An article by Pamela Wood in the Baltimore Sun discusses fifth-generation wireless, or 5G, the latest and perhaps the greatest innovation for wireless devices. The technology will deliver data and video faster to consumers’ phones and also enable broader Internet of Things (IoT) technology usage like smart street lights, self-driving vehicles, etc. Our current cell technology utilizes tall towers located every mile or two in large metropolitan areas and further away in rural ones. The 5G technology will incorporate smaller antennas located much closer together, say every few blocks in a large city.
Cell phone operators are seeking standards that allow them to scalably roll out the new technology. Local governments, in Maryland and elsewhere, are attempting to protect their ability to regulate rights of way along streets and to charge fees and taxes as with other utilities. To expedite the process, the Federal Communications Commission (FCC) ordered that cities and counties approve applications within 90 days and cap associated fees. According to the Sun, dozens of cities and counties have sued the FCC, but the order stands while the court cases play out. Baltimore began working with cell operators in 2010 and expects that five companies will be installing these new cell facilities in 2020.
While everyone appears to agree that 5G networks will likely drive economic growth, cities and counties have strong opinions about how the new facilities should be permitted and placed. In fact, a bill proposed in Maryland’s General Assembly and supported by wireless companies was shelved by the Chairman of the Economic Matters Committee, who stated that the two sides (operators and cities and counties) were too far apart. According to a spokesperson for the counties, the operators’ bill had a provision that if a county did not approve a permit quickly, it would be automatically approved. She adds that the counties believe that no statewide legislation is needed.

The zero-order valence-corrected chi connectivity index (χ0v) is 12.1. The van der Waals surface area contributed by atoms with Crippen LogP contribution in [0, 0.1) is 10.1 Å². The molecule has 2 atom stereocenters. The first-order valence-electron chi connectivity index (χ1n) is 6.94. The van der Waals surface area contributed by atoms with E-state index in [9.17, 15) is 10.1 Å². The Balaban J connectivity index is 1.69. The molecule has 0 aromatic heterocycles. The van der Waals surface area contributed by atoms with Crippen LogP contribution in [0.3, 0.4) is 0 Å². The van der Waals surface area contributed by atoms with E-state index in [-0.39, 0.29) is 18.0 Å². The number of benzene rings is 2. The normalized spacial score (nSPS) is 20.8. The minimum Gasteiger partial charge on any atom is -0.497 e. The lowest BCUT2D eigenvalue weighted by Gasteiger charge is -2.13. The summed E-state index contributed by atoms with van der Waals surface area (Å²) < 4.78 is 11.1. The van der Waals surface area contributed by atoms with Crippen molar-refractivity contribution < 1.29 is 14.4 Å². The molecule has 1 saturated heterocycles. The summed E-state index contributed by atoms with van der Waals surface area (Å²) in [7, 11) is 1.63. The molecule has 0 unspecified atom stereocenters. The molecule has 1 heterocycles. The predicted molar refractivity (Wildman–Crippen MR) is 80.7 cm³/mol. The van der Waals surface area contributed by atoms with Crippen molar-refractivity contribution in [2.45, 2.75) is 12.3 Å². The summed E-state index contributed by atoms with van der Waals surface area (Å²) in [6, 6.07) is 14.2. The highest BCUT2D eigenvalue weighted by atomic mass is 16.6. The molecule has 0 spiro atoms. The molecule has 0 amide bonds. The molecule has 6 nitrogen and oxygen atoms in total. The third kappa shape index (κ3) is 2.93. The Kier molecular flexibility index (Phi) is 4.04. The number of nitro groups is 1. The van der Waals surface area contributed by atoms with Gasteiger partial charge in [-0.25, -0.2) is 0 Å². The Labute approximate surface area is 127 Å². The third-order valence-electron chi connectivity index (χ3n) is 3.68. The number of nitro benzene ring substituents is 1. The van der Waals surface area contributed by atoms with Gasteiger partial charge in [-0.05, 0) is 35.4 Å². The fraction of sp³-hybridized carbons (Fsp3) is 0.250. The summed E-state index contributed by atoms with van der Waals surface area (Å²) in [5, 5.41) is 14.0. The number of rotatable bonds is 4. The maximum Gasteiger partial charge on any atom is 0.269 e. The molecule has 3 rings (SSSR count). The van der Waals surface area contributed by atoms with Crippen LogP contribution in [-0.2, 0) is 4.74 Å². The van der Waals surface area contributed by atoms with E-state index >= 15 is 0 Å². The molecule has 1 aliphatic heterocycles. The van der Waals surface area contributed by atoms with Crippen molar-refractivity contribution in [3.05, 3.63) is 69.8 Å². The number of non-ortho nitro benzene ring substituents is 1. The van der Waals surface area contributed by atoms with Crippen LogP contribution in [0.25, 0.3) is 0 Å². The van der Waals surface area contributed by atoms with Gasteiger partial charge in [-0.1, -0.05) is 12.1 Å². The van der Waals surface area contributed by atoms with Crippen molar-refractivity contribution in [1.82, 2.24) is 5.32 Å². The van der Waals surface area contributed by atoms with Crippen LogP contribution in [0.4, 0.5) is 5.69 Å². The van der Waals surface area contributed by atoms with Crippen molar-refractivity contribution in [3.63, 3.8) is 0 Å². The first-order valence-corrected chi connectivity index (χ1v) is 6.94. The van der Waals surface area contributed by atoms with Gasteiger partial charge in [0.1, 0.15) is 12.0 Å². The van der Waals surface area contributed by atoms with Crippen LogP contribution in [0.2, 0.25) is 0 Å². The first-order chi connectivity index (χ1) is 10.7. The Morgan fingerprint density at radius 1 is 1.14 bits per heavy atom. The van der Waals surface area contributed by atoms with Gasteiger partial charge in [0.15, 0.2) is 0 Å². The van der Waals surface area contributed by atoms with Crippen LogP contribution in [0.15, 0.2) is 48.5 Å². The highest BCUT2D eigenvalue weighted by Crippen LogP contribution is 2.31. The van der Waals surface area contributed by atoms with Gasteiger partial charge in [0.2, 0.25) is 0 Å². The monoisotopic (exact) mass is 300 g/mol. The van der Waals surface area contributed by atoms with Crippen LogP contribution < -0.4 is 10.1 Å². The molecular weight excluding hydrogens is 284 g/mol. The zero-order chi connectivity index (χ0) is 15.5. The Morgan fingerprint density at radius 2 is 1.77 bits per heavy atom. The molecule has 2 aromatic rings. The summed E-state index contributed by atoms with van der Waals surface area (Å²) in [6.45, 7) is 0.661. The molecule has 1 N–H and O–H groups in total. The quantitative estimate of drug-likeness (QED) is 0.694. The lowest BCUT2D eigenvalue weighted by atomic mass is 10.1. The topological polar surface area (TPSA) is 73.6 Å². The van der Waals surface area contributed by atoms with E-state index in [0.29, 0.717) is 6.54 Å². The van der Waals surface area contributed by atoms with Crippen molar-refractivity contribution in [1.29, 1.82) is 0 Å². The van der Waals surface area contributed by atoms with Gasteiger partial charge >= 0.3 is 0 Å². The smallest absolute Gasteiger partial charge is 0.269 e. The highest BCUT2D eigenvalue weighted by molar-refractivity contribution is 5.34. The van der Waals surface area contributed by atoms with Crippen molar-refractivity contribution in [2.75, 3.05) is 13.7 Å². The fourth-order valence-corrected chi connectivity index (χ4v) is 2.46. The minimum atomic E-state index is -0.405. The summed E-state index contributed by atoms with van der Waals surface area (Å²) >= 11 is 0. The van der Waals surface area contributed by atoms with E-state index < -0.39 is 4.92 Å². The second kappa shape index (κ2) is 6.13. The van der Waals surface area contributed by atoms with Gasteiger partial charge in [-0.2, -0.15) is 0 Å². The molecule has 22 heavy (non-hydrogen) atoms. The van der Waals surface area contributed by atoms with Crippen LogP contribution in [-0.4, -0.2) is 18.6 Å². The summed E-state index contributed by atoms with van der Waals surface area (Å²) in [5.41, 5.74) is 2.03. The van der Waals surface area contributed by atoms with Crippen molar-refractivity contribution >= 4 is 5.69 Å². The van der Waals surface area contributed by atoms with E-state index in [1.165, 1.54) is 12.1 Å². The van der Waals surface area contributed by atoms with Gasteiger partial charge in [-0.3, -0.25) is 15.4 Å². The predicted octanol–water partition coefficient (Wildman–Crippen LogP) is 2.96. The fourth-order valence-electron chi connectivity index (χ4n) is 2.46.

Some jurisdictions in Maryland like Baltimore City and Ocean City have already taken action. The Sun notes that very few cell operators currently offer 5G phones. However, 5G is not a new technology and it’s available in other countries. There are good reasons why we delegate certain rules and regulations to our cities, counties, and states. There are also reasons why we need a more thoughtful and strategic discussion about how to streamline regulations to advance processes and technologies that improve our national competitiveness and standard of living.
It’s clear that wireless operators lack the resources to install 5G everywhere they operate at once. However, those cities and counties that move quickly will probably be among the places to start. Those that move more slowly, in contrast, will receive these services on the back end. How many times does that need to happen before voters ask why?